Question: How is it that these creatures are equipped with advanced technology for their survival? It is surely a testimony to intelligent design. As a bonus, their study helps us solve technical problems and generate new products.

http://www.neurotechnology.neu.edu/



Biomimetic Robots
We are developing neurotechnology based on the neurophysiology and behavior of animal models. We developed two classes of biomimetic autonomous underwater vehicles (see above). The first is an 8-legged ambulatory vehicle that is based on the lobster and is intended for autonomous remote-sensing operations in rivers and/or the littoral zone ocean bottom with robust adaptations to irregular bottom contours, current and surge.


http://jeb.biologists.org/content/213/4/651.full.pdf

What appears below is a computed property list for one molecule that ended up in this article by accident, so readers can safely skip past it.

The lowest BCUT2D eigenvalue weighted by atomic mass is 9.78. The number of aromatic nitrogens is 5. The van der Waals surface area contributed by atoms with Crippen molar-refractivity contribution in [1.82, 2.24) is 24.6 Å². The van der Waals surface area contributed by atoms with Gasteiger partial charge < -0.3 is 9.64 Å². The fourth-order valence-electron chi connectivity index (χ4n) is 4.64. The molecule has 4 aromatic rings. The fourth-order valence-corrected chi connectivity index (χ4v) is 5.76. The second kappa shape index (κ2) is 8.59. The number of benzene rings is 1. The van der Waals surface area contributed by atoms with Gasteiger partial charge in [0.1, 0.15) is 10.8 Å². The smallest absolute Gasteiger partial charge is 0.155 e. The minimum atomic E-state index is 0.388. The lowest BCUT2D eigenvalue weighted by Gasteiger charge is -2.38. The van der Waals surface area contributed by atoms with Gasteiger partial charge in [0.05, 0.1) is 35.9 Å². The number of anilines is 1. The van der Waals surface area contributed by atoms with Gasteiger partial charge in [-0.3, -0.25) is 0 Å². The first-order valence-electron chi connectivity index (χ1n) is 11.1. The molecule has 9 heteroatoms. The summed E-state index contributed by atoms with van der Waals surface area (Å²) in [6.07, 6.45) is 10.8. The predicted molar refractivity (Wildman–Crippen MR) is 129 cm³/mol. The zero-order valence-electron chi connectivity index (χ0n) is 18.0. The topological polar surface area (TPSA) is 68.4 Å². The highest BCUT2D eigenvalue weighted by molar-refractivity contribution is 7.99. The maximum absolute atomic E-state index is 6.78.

http://www.reuters.com/article/2014/03/18/us-usa-florida-lobsters-idUSBREA2H2B820140318

Scientists in Florida studying the way lobsters sniff around for food on the sea floor say they have found a clue to developing technology that could help soldiers detect landmines and hidden explosives from a safer distance than current technology allows.

A lobster's "nose" is actually a pair of hairy antennules that capture odor molecules that settle on the hairs and help the creatures locate an odor, researchers at the University of Florida said.

They are studying an olfactory neuron that emits bursts of electrical pulses, much like radar systems use pulses of radio energy to detect airplanes or thunderstorms.


The team's findings, published in the January issue of the Journal of Neuroscience, may provide hints on ways to improve the devices to detect landmines and other explosives, said Jose Principe, an electrical and computer engineer professor on the research team.